We Need to Take Climate Injustice to Court

5 minute read
Kalsakau is the Prime Minister of the Republic of Vanuatu.

Last week, the Intergovernmental Panel on Climate Change (IPCC) issued its latest report, the last one while we still have a slender chance of preventing the worst. Such was its existential significance that the United Nations Secretary-General called it “a survival guide for humanity.”

For us Pacific islanders, there is no place to hide from the climate crisis, no denying the reality we are facing. In Vanuatu, we are trying to recover from unprecedented back-to-back cyclones battering our island. With frequent and intense cyclones becoming the new normal, we are in a perpetual state of crisis and recovery. The ocean around us is changing in terrifying ways. Our coastlines are eroding due to rising sea levels, and unpredictable rainy seasons threaten our way of life. The climate crisis is not a future threat, but our daily reality.

Yet we have hope. It is as fragile as the ecosystem under assault around us, but we have not given up on it. The future is still in the hands of humans, and we must act now. And we, who are facing the extremities of this crisis, know better than anyone else that hope calls for action.

That is why, after a group of Pacific Island students proposed that the world’s highest court should be asked to give an advisory ruling which clarifies international law on the climate crisis and human rights, the Vanuatu government took up their call. This week, Vanuatu is leading a group of countries in proposing that the United Nations General Assembly request the International Court of Justice to give such an advisory opinion. So far, 121 countries have joined us to co-sponsor the resolution. If the resolution is adopted as we hope, that would put the case to the ICJ, and an advisory opinion by that court would carry great legal and moral weight, sending a powerful signal about the actions all states need to take.

We frame the legal question in human rights terms because the climate crisis is perhaps the most consequential human rights crisis of all time. It is already causing massive human rights harms to hundreds of millions of people, many of whom have done almost nothing to cause this devastation. It is already threatening the rights to life, self-determination, development, health, food, water and sanitation, adequate housing, and cultural rights—including for some of the most marginalized people in the world. Its effects are worsening the very inequities and injustices that brought us to this point.

The climate crisis threatens to change the entire arena in which everyone’s human rights may be realized. Existential threats to whole countries, population shifts, and political backlashes will all have complex effects. Just like climate science itself, the human-rights chain reactions are impossible to predict beyond a certain point.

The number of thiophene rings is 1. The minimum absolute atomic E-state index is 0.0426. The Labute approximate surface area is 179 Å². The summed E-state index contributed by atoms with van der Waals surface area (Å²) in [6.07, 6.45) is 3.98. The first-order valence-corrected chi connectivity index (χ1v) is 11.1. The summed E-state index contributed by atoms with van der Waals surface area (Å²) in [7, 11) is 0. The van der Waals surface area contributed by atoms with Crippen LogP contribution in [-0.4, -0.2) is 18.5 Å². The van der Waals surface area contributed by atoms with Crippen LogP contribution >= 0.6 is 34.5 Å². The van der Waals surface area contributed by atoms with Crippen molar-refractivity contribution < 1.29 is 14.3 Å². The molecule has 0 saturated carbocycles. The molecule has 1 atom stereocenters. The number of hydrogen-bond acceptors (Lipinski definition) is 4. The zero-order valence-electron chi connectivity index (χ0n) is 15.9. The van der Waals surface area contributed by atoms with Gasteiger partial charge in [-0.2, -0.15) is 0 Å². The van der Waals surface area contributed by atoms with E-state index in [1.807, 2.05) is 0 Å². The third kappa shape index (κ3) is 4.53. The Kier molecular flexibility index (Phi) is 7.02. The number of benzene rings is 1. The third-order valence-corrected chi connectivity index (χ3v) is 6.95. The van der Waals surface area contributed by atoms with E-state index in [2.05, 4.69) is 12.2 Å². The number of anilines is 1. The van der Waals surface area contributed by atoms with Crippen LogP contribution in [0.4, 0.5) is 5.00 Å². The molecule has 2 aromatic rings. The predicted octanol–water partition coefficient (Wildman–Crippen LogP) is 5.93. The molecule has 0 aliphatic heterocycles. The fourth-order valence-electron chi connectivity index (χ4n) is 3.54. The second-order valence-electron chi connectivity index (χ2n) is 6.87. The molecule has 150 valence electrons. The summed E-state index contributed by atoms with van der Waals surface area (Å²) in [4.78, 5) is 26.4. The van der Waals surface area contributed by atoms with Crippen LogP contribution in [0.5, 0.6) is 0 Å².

Lack of ambitious action—and worse, the continuation of practices that exacerbate the crisis—would be a catastrophic betrayal of human rights, both now and in the future.

The tools and mechanisms of the human rights system give us powerful ways to respond to this crisis. It is based upon the legally binding obligations of states, and it places on them a duty of international cooperation. The U.N. Guiding Principles on Business and Human Rights also place clear responsibilities upon corporations, who have an essential role to play in confronting the climate crisis and addressing its consequences.

Human rights can also provide the guardrails for a just transition to a green economy—one that will protect people and the economic development of historically impoverished countries at risk of falling behind. Whether it is Indigenous peoples in South America whose ancient lands are prospected for rare earth minerals, communities in the U.S. or Europe whose livelihoods have long depended on fossil fuels, or peoples in Africa and Asia whose prospects of economic development are sensitive to geopolitical shifts, we need a framework that will protect people from an energy transition that threatens to trample over them.

The March 2023 Port Vila Call in Vanuatu agreement between six Pacific nations called for a just transition to a Pacific free of fossil fuels, and reaffirmed that those who have contributed most to the climate crisis take responsibility for turning the tides. And this requires that historic inequities are corrected. Human rights will help us to define what that looks like and give people a way of holding states and corporations to account in making it happen. From mitigation to climate financing to adaptation, there are many areas where human rights can provide the specificity and clarity that we need.

Most importantly, human rights can help us to imagine a world that is different from the one that has brought us to the brink of catastrophe—and begin to realize it. In doing that, the world must follow the leadership of those on the frontlines of the climate crisis.

We face a huge task, an existential one. Vanuatu is stepping up. We thank all the countries who are standing together with us. We call on all the nations of the world to join us.

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